The Islands Trust is failing to protect water and forests

Islands in the Salish Sea are experiencing a worsening seasonal water deficit.

At the Islands Trust Council’s most recent meeting in September 2023, Local Trustees reached consensus that their legally mandated object to “preserve and protect the Trust Area and its unique amenities and environment” is inclusive of human built infrastructure and services. This is a new twist on the previous assumptions of what is meant by ‘unique amenities’.

Interpreting this section of the object has always been sticky, as the intent at the time of writing the Islands Trust Act in the 1970s would have reflected the non-urban infrastructure and low density of the Gulf Islands. However, interpreting ‘unique amenities’ must also reflect the fact that unlike municipalities, the Islands Trust is not a local government. It is a special purpose federation, or in other words a ‘trust’. By attempting to encroach on the responsibilities of other levels of government, the Trust is straying from its intended purpose; a move that puts the rare ecological communities under its care at further risk of fragmentation and degradation. This is especially concerning in 2023, one of the worst drought years seen in British Columbia in recent memory.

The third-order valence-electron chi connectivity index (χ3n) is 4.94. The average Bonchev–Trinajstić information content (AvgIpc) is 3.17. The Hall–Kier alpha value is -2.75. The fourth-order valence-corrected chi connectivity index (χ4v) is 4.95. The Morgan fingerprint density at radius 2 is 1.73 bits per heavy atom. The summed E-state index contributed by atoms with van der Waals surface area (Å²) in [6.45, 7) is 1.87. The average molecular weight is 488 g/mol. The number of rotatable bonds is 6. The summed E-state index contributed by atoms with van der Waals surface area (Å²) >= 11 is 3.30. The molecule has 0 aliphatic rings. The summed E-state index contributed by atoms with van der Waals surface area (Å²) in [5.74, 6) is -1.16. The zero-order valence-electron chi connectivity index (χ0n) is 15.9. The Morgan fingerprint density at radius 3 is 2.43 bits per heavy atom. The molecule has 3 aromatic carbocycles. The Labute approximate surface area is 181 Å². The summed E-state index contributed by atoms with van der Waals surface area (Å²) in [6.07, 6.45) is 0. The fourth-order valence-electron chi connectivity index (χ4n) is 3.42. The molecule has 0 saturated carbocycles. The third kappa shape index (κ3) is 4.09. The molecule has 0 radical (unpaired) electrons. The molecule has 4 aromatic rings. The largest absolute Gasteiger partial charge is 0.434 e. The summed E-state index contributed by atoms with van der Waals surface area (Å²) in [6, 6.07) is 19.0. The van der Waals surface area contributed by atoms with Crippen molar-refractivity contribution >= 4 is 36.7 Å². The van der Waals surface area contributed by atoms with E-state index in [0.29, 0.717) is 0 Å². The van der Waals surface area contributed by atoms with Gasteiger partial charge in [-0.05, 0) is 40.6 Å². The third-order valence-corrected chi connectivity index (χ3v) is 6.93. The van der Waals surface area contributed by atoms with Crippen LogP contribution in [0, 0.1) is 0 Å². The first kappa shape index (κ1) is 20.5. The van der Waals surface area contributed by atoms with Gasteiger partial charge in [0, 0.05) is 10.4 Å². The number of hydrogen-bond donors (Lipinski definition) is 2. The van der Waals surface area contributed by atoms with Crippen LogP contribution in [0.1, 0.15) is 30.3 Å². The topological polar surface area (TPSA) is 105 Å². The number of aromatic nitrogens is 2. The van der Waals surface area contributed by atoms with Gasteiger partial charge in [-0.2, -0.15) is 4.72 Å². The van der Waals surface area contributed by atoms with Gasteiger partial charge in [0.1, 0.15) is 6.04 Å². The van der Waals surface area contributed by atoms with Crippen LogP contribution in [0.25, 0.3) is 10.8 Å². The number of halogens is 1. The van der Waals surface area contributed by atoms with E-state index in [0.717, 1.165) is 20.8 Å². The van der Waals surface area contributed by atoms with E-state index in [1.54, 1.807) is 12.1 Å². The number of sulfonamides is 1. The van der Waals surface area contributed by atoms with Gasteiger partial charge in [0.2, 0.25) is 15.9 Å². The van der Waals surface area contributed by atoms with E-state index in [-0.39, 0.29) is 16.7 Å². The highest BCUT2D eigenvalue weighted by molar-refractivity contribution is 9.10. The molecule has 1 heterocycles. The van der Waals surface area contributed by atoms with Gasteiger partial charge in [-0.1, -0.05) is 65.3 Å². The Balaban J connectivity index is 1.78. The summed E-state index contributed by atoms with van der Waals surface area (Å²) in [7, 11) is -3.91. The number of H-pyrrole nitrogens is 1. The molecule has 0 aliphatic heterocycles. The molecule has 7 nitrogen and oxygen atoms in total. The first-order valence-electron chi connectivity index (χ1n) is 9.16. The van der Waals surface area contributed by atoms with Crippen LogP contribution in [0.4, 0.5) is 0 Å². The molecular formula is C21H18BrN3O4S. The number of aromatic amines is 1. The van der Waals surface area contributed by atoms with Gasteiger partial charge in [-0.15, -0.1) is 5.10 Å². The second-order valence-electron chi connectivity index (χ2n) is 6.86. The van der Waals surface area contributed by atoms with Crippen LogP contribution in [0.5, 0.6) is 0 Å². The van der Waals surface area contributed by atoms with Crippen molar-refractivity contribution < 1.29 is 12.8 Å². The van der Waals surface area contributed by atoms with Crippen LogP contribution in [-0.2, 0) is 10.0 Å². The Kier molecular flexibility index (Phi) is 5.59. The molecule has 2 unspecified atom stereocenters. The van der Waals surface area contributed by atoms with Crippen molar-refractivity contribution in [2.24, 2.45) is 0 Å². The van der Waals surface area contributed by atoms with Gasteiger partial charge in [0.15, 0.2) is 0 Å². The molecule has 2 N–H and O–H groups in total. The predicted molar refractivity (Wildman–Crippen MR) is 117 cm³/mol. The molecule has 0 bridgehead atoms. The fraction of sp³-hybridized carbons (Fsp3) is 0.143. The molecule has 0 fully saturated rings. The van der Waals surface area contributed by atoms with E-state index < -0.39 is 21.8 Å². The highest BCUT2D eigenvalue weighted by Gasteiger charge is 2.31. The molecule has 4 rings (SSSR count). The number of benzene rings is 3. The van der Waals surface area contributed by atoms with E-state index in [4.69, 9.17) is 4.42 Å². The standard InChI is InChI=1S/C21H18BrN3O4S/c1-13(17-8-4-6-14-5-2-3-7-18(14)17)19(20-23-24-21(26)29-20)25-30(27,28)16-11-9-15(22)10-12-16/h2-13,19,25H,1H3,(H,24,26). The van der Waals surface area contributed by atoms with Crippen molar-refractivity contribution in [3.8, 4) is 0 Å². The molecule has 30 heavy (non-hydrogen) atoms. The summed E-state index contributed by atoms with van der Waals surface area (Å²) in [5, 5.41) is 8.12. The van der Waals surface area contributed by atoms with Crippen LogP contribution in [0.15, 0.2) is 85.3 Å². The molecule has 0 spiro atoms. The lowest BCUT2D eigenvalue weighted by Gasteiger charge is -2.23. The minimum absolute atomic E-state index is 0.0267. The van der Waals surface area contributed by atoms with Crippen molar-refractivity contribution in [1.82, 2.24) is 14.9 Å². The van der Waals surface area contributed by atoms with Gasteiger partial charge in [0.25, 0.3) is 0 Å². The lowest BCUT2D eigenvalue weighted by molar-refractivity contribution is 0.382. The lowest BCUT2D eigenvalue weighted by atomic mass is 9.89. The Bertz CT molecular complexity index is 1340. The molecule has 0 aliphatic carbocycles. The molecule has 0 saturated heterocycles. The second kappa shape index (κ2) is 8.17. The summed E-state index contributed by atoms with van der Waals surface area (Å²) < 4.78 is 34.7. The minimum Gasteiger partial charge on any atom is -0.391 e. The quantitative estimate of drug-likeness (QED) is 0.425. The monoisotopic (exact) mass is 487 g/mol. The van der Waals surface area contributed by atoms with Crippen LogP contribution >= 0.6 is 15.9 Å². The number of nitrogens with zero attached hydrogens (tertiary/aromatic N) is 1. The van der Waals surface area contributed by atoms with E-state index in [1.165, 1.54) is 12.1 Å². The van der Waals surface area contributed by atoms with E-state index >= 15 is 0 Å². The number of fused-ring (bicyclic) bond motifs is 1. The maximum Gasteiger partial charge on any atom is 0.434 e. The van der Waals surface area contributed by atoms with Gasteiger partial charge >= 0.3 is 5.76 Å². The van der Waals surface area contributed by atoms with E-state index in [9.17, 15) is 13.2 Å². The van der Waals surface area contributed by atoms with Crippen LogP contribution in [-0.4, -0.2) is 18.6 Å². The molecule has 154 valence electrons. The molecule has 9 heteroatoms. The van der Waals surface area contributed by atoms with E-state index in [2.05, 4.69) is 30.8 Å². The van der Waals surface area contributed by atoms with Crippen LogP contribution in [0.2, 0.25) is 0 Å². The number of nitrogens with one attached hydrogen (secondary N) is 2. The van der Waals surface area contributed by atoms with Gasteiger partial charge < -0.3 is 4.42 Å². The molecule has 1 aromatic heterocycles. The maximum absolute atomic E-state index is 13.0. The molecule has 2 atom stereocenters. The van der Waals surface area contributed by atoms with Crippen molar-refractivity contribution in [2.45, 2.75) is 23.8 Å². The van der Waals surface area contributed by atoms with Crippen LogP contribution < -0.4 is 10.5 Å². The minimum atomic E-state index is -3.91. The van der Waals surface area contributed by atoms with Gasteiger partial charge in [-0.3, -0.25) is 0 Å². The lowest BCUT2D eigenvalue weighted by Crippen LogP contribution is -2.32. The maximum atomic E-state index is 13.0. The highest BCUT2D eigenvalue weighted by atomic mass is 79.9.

On southeastern Vancouver Island and nearby Gulf Islands, conditions have always been dry compared to nearby areas due to the rain shadow effect of inland mountains. Now, these areas are experiencing a worsening seasonal water deficit.

According to a climate projection report prepared for the Islands Trust in 2020, over the next 20 to 70 years the region can expect warmer overall temperatures, more extreme heat days, less rain, longer droughts, and more intense storms. These projections also found that rainfall events will likely intensify in the fall and winter, meaning more rainfall in shorter amounts of time. Yet, a high proportion of that water will be lost to run-off, contributing little to building local freshwater supply.

Topography, soil type, geology, climate, vegetation, and a variety of other factors contribute to the ability of the landscape to capture and maintain freshwater supply. Areas with steep slopes, impermeable sediments, naturally dry seasonal conditions, and disturbed vegetation layers, like the Gulf Islands, are increasingly susceptible to decreasing freshwater recharge.

A small stream of water flowing through the forest.
Photo by Alex Harris / Raincoast Conservation Foundation.
A shallow body of water amongst vegetation on Gabriola Island.
Photo by Alex Harris / Raincoast Conservation Foundation.

This is especially problematic in coastal environments where a shrinking freshwater supply can result in saltwater intrusion, a threat exacerbated by a rising sea level and increased storm surge frequency, both of which can introduce saltwater to freshwater systems.

Due to the complex geology of each Gulf Island, which can shift freshwater behavior from season to season and year to year, quantifying current and future freshwater availability is challenging, and made more difficult by the uncertainty of climate change. In such situations, application of the precautionary principle can help bridge the gap between uncertainty and action

Still, the Islands Trust continues to side-step environmental concerns despite a legally mandated object to “preserve and protect” and a Climate Emergency Declaration committing to urgent climate action across the Trust area.